But that hasn’t prevented NBA teams from doing their due diligence on Howard. He has spent countless hours talking to NBA general managers, scouting directors and scouts in virtual interviews.
“I’ve talked to 26 teams in the league,’’ said Howard, noting the Milwaukee Bucks were one of them. “They’ve all been different interviews.
“I’d say they were more introduction type of meetings, getting to know me, asking what type of player I thought I was and how my game will translate at the next level. So it was about getting to know me and me pitching myself.’’
He did a stellar job with the latter, according to one longtime NBA executive who was part of an extensive zoom session with Howard.
“He was good, really good,’’ the executive said. “Came across very well. Smart. We didn’t see any red flags with him.’’
What Howard made abundantly clear to NBA officials during the interviews –he said one team interviewed him for about 2 ½ hours – was that he isn’t a one-dimensional player, that all he’s concerned about is scoring baskets.
“I think there’s a lot of misconceptions about who I am as a player, said Howard, who graduated from Marquette with a lofty 3.5 grade point average and communication studies degree. “People just look at me as a scorer.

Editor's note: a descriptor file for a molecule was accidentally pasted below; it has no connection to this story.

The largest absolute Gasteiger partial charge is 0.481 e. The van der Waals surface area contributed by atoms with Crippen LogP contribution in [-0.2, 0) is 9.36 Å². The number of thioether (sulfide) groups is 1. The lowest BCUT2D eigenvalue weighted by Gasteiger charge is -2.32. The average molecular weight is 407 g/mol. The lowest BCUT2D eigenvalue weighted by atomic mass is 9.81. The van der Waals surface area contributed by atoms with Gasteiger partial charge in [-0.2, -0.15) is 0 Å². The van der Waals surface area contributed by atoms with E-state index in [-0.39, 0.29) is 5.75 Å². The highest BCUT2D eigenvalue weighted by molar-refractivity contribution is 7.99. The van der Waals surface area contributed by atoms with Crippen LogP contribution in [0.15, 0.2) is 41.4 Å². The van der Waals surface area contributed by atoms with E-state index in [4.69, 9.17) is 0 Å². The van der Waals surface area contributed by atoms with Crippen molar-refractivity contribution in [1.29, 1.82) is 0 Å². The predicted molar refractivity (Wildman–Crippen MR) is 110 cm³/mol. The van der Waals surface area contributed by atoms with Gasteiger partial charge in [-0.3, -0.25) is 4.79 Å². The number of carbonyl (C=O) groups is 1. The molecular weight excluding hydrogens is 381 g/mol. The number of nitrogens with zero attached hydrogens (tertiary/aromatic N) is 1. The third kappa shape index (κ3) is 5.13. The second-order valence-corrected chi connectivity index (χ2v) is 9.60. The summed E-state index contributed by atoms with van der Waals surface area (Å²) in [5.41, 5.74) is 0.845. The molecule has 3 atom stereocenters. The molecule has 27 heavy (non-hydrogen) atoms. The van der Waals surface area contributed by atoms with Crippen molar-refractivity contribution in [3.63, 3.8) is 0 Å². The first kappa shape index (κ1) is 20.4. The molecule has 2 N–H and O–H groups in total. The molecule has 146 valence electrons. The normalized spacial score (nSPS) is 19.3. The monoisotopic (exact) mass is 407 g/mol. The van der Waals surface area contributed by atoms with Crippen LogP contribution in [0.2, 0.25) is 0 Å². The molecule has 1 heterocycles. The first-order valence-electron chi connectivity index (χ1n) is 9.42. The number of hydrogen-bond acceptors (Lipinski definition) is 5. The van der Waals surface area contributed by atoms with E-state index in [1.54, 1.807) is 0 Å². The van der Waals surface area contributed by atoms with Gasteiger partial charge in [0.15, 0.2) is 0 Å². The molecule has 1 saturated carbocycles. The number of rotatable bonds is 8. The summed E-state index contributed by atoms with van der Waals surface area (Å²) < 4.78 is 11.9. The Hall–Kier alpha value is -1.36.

“My role at Marquette was to be that. It’s something I can do very well, but at the same time, I’m a basketball player. I don’t necessarily feel I’m a point guard or a shooting guard.
“I feel that whenever I’m placed on the court, no matter my size, I can be effective in a lot of ways. I think at the next level, playing with high level talent night in and night out, I’ll be able to show everything I can do.
“I can be a playmaker, being able to find shots for others and in a pick and roll setting I can make the right reads. And I think I’m a very underrated defender. I think that at the next level, being able to play with more physicality that I would prefer, that’s something I can definitely do.
“Those are some things I bring to the table and that I’ll bring to any organization.’’
So, where could Howard wind up in the draft? A veteran NBA scouting director said there was a wide-range of opinions on Howard within his organization.
The aforementioned scouting director said he’s on the Howard bandwagon.
“I know he’s not that quick and I know about his defense and some (in his organization) see him as an early to mid-second rounder,’ the scouting director said. “I think he could be a first-rounder.
“If you can shoot – and he can shoot –people will pay attention to you, especially the way our game is being played now.’’
Added a scouting director: “The one thing he (Howard) can hang his hat on is his shooting. He is an NBA level shooter.’’
Howard, who is extremely confident but not arrogant, doesn’t have a trace of doubt where he fits into the draft, which is tentatively set for Nov. 18.
“I’ve heard a variety of opinions (about where he’ll be picked) but I definitely believe in my abilities, that I’m a first-round pick,’’ said Howard, who is being represented by Mark Bartelstein, a highly regarded agent who is the head of Priority Sports and Entertainment. “I feel that what I’ve been able to do in college for four years as well as who I am as a person is deserving of a first round pick.
“I know that’s out of my control. People have their opinions. At the end of the day, all I can control is what I can control.’’
Suffice to say, he’s done that quite nicely.